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What You Should Know About Your Due Date

Research shows that about 80% of all babies are most likely to be born 2 weeks before or 2 weeks after their due date. This means that you need to be prepared for delivery at least 2 weeks before the due date given to you by the doctor. The due date is mostly fixed after 40 days have passed since the last date of your period.

Your due date helps you prepare for your baby’s arrival, right from allowing you the time and luxury to select a name for your unborn baby, to the hospital in which you want your child to be born. More importantly, though, a due date helps you know approximately when you’ll be cured of your morning sickness, your mood swings and your uncontrollable midnight cravings for junk food!

As your due date approaches, you might start feeling nervous, irritable or worried. Especially if this is your first child, you might not have a very clear idea about the whole process, and the wait almost feels like an examination of sorts. Sometimes, you might even experience pain which feels like you’re about to go into labour, but you’ll eventually know that these are false and is just a preparation for your delivery. These can happen any time during the day or night.

After your doctor tells you your due date, all your family members would probably eagerly wait for your little one to come into the world, while you’re probably worried about the labour pain you’ll have to go through.

But it is true that your child might not exactly come into the world on the day they’re due. Although the due date is a fairly rough estimate, we advise you not to assume that the due date given by the doc will be your baby's birthday, because after all, only 3-5% of the children are born exactly on their due dates.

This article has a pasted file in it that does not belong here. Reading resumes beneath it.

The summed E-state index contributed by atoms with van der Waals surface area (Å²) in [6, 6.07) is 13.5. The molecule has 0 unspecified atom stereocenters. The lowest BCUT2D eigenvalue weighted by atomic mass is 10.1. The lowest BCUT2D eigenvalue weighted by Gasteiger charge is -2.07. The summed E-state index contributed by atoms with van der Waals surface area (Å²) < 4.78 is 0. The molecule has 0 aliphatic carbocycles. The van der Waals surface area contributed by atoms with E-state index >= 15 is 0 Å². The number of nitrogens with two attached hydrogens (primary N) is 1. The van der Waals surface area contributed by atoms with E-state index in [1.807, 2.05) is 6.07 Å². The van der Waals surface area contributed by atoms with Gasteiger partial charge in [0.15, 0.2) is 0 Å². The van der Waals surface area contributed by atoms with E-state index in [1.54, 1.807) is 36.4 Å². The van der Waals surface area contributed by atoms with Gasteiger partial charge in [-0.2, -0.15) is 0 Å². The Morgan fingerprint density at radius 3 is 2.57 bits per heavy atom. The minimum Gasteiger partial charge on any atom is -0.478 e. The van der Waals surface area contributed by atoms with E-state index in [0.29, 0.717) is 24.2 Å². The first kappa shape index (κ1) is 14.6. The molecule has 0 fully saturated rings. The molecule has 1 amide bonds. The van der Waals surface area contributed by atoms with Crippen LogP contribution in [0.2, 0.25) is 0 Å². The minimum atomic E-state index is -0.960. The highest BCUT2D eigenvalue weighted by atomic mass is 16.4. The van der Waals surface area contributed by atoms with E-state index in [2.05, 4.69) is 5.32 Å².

Research shows that women who are becoming mothers for the first time go to labor on an average of 41 weeks of pregnancy, but women who have already given birth to children, go into labour at around 40 weeks and 3 days. This is due to the fact that some women's cycles can be either longer or for a short time. Experts say that if your delivery is slightly earlier or later than your due date, it would be better to deliver naturally and not take any medicine and forcefully go into labor. A lot of women go into labor after more than 40 days, and these extra days are as important for your baby as your pregnancy was.

But some hospitals send women into labor at 41 weeks of pregnancy. Going into labor naturally can be painful for you and to your child, so please try to take care of both yourself and your baby in the days after your due date, so that there are no compilations. Unless your doctor advises you to go to labor as an emergency, wait for your baby to come out on its own, naturally.

At the end, we would like to say that it’ll be a really happy day for you and your baby, whether it is born on, before or after your due date. Share this post with other women so that they can stop worrying about their due dates too!

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